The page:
State welfare agencies receive millions of personal files on individuals from the Social Security Administration and other federal agencies, but do an extremely poor job of safeguarding the information from prying outsiders, according to an unreleased report by the General Accounting Office.
In many cases, a GAO survey showed, the files were so poorly protected that janitors, landlords or even outsiders could simply walk in and take them or make copies and walk out with them. One welfare office employe sold unshredded personal records of clients for scrap paper--with his superior's permission--to supplement his income.
The report, prepared for Sens. Orrin G. Hatch (R-Utah) and Max Baucus (D-Mont.) and Rep. Charlie Rose (D-N.C.), said SSA and other agencies supply welfare offices with information such as an individual's address, employer, ownership of a house, car, life insurance and other property, names of relatives, amount of welfare benefits, race, national origin, Social Security benefits, health care information, and some information from tax and veteran's benefit files. The states use the information to administer a variety of welfare progams.
The states also get information from the Railroad Retirement Board, state tax departments, motor vehicle bureaus, state agencies that administer job-placement and unemployment insurance, insurance companies, credit bureaus, banks, landlords, credit bureaus and courts and police.
Many states consolidate this into a single file on an individual that can be fed back to the federal government, and to state welfare agencies, hospitals and other medical providers for billings, courts, district attorneys, probation departments, mental health centers and the like.
The GAO report said SSA and the Health Care Financing Administration, which runs the Medicaid and Medicare programs for the Health and Human Services Department, exchange 70 million personal beneficiary files with state governments annually. In many cases, a GAO survey showed, personal files on individuals were so poorly protected that janitors, landlords or even outsiders could simply walk in and take them or make copies and walk out with them.
But the GAO said its visits to 80 state welfare offices in 14 states with nearly half the nation's welfare caseload revealed that:
* "Data in claimant files" was "not being controlled by state offices. Access to claimant files by employes is unlimited and is not based on the 'need-to-know.' "
* "Photo-copy machines are not usually secured during non-working hours. An employe or an outside intruder could select claimant files, copy the desired information and remove it from the office without anyone noticing."
* "Claimant files are generally not secured in lockable cabinets, but are stacked around the offices in various locations during working and non-working hours."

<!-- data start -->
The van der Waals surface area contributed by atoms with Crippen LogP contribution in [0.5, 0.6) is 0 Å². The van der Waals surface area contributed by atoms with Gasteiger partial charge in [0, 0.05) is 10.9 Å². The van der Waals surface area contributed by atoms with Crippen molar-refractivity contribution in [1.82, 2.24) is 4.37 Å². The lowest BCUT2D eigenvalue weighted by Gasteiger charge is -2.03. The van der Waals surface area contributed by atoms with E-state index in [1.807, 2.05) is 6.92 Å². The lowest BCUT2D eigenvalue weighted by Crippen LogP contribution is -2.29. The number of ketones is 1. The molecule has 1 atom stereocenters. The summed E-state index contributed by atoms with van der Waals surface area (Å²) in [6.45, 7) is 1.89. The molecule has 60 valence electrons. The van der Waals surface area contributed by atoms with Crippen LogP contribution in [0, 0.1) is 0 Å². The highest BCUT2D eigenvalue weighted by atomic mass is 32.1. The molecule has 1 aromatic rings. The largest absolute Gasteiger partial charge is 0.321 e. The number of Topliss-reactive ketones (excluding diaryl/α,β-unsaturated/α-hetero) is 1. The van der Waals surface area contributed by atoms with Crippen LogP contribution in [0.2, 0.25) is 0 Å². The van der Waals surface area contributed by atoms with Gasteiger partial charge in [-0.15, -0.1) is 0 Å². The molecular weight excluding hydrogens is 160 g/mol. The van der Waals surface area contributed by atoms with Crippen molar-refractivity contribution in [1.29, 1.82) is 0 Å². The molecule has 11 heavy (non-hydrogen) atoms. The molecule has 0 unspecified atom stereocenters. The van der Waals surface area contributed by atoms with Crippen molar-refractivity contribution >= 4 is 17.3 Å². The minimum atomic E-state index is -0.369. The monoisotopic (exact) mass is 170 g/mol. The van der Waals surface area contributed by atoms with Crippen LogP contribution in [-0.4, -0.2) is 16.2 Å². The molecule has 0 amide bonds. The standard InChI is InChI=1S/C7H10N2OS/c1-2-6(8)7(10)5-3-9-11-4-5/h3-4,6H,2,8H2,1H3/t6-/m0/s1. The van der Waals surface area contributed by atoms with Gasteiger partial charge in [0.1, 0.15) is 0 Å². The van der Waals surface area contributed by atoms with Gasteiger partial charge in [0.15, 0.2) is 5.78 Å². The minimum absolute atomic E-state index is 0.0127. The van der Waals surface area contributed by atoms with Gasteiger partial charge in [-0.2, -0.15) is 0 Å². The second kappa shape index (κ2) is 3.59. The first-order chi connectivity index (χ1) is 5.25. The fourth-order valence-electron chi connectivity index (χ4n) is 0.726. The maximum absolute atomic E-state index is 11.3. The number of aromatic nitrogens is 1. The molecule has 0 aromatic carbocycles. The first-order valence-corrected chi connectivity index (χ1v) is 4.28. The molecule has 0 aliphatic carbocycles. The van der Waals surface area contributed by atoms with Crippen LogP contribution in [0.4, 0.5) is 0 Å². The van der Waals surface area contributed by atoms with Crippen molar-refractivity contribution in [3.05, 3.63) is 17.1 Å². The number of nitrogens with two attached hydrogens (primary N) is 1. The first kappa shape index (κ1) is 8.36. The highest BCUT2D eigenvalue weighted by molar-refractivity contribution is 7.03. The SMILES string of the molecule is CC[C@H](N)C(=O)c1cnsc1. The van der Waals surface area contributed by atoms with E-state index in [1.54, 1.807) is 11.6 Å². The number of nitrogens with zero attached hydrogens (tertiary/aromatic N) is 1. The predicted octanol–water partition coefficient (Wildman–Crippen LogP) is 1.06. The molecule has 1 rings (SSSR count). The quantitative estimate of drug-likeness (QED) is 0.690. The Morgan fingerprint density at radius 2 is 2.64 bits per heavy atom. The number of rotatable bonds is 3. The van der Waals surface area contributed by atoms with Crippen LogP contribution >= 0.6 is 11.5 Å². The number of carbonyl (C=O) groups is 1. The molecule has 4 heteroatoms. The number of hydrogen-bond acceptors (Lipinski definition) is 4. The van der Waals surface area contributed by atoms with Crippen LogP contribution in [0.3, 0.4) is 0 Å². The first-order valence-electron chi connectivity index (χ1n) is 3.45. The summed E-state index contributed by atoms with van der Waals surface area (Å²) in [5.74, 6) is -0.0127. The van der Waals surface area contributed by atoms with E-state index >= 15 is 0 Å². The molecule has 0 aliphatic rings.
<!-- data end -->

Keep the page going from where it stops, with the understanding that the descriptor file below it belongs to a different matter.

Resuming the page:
* "Access to welfare offices is not restricted. Most offices are leased and the landlords generally retain the keys; in addition, persons providing janitorial services also have keys." One landlord routinely opened and closed the welfare office daily while employes weren't present, and thus had complete access to all documents.
* Microfilm copies of some personal files were left at the receptionist's desk, untended, for many periods during a day.
* File cabinets were often left unlocked both during the day and at night, and employes often were not subject to security or reference checks.
* Many offices were extremely careless in discarding old files. Some files were simply thrown unshredded in trash cans or dumpsters. In one office, GAO inspectors found in one wastebasket next to a copier a complete profile of one beneficiary, a report of "Confidential Social Security Benefit Information," an electric bill, and a food stamp eligibility worksheet with earnings of the individual listed.
* ". . . Copies of computer printouts containing personal information were found stacked in hallways outside offices, on loading platforms and in dumpsters located in parking lots." In another case, the GAO said, a newspaper reported that hundreds of client records less than a year old were accidentally placed on the sidewalk outside the building by maintenance personnel.
* In one office, an employe had received permission to sell computer printouts for scrap paper to supplement his personal income. The printouts were not mutilated before they were given to the employe and officials did not know who was buying the printouts.
The GAO said the inherent dangers to privacy in such collection and careless handling of information needed to be countered by having HHS "establish a firm, consistent and comprehensive security program In one office, an employe had received permission to sell computer printouts for scrap paper to supplement his personal income. The printouts were not shredded and officials did not know who was buying the printouts. for protecting data supplied to state and local entities." The GAO said that so far, HHS "has not formulated a consistent and comprehensive security program for the protection of data given to the states."
Jim Brown, press spokesman for the Social Security Administration, said in response, "If there is evidence, and we will investigate ourselves, then we will take what steps are necessary to ensure that the states are living up to the letter and spirit of the Privacy Act in their handling of any information we share with them."